Book Review: 'The Best Team Wins: The New Science of High Performance' by Adrian Gostick and Chester Elton
The Best Team Wins: The New Science of High Performance Adrian Gostick and Chester Elton Simon & Schuster (February 2018)
What today’s high-impact leaders are doing to achieve and then sustain their organization’s peak performance
In recent years, there have been several brilliant books published that focus on how organizations as well as individuals can achieve peak performance and this one, the latest co-authored by Adrian Gostick and Chester Elton is one of the best. True to form, they conducted wide and deep research over a period of several years to find an answer to an especially important question: “What does all the new science reveal about how to become a results-driven, high-impact leader?”
The title of one of Marshall Goldsmith’s recent books suggests that “what got you here won’t get you there.” I am of the opinion that “what got you here won’t even let you remain here,” whatever and wherever “here” may be. In this context, I am again reminded of Richard Dawkins’ assertion: “Yesterday’s dangerous idea is today’s orthodoxy and tomorrow’s cliché.” All organizations — regardless of their size and nature — need effective leaders at all levels and in all areas of the given enterprise. One of a leader’s most important responsibilities is to guide, nourish, and — when necessary — defend collaborative efforts. I cannot recall a prior time when the business world was more volatile, more uncertain, more complex, and more ambiguous than it is today.
Presumably this is what Gostick and Elton have in mind when noting that “researchers at Gallup have found managers’ behaviors explain 70 percent of the variance in employees’ daily work engagement, and academics from Stanford University and the University of Utah have discovered That nine-person teams led by engaging bosses are as productive as ten person teams led by average or poor bosses. Our 3,000 person research study found profitability was as much as three times higher in work groups where managers drove higher levels of worker engagement, enablement, and energy.”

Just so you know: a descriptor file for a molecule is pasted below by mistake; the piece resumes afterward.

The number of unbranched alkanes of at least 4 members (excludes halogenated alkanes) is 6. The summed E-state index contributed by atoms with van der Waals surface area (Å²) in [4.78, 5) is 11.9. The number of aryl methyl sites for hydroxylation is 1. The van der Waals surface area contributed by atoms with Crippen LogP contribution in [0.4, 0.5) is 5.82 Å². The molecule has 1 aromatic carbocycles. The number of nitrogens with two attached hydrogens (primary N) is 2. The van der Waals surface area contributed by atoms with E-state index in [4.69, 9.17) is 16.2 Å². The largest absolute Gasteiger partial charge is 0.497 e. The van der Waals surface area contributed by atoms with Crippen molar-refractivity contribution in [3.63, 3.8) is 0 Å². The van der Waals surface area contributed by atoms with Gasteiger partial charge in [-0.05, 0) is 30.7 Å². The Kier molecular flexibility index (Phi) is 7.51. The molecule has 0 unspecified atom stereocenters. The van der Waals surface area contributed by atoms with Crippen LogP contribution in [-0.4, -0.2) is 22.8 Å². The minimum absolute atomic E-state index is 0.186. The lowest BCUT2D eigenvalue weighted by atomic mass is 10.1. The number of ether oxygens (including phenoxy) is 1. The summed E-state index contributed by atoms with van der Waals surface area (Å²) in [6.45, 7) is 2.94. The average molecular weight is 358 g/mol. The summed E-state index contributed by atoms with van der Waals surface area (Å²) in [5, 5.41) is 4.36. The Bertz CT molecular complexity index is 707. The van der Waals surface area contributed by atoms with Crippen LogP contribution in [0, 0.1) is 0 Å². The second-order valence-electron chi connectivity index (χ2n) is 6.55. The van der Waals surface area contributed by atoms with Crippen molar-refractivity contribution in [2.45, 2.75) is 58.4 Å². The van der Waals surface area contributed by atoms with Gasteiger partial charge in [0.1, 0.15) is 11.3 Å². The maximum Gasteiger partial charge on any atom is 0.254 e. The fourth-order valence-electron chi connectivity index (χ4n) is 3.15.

Gostick and Elton stress the importance of five disciplines to the management styles of the best leaders of teams today:
Discipline 1: Understand Generations — Help Millennials, Gen Xers, and Boomers Get Along Discipline 2: Manage the One — “Give the Man His Guitar” to Accelerate Career Development Discipline 3: Speed Productivity — Help New People and Teams Work Faster and Smarter Discipline 4: Challenge Everything — Inspire Innovation Through Healthy Discord Discipline 5: Now, Don’t Forget Your Customers — Create Alignment Around Serving Them
These are among the key components of the WHAT of business success and all are well-known. Gostick and Elton are uniquely well-qualified to explain thoroughly HOW to develop the skills needed to accelerate personal growth and professional development in a global marketplace that seems more disrupted each day. Their research clearly indicates that best teams are led by people who understand the power of cross-generational collaboration, alignment of workers’ career goals with organization objectives, getting more done with less time and fewer resources, taking no one and nothing for granted, and meanwhile continuing to be customer-driven in terms of value creation. Peter Drucker nailed it decades ago when suggesting, “If you don’t have a customer, you don’t have a business.”
I think this is Adrian Gostick and Chester Elton’s most valuable book thus far because I expect it to have wider and deeper impact than any of their business bestsellers that preceded it. They demonstrate with their own personal growth and professional development the practical wisdom of this ancient African proverb: “If you want to get fast. go alone. If you want to go far, go together.”
Editor's note: This review was written by Robert Morris and has been published with his permission.Like what you read? Subscribe to the SFRB's free daily email notice so you can be up-to-date on our latest articles. Scroll up this page to the sign-up field on your right.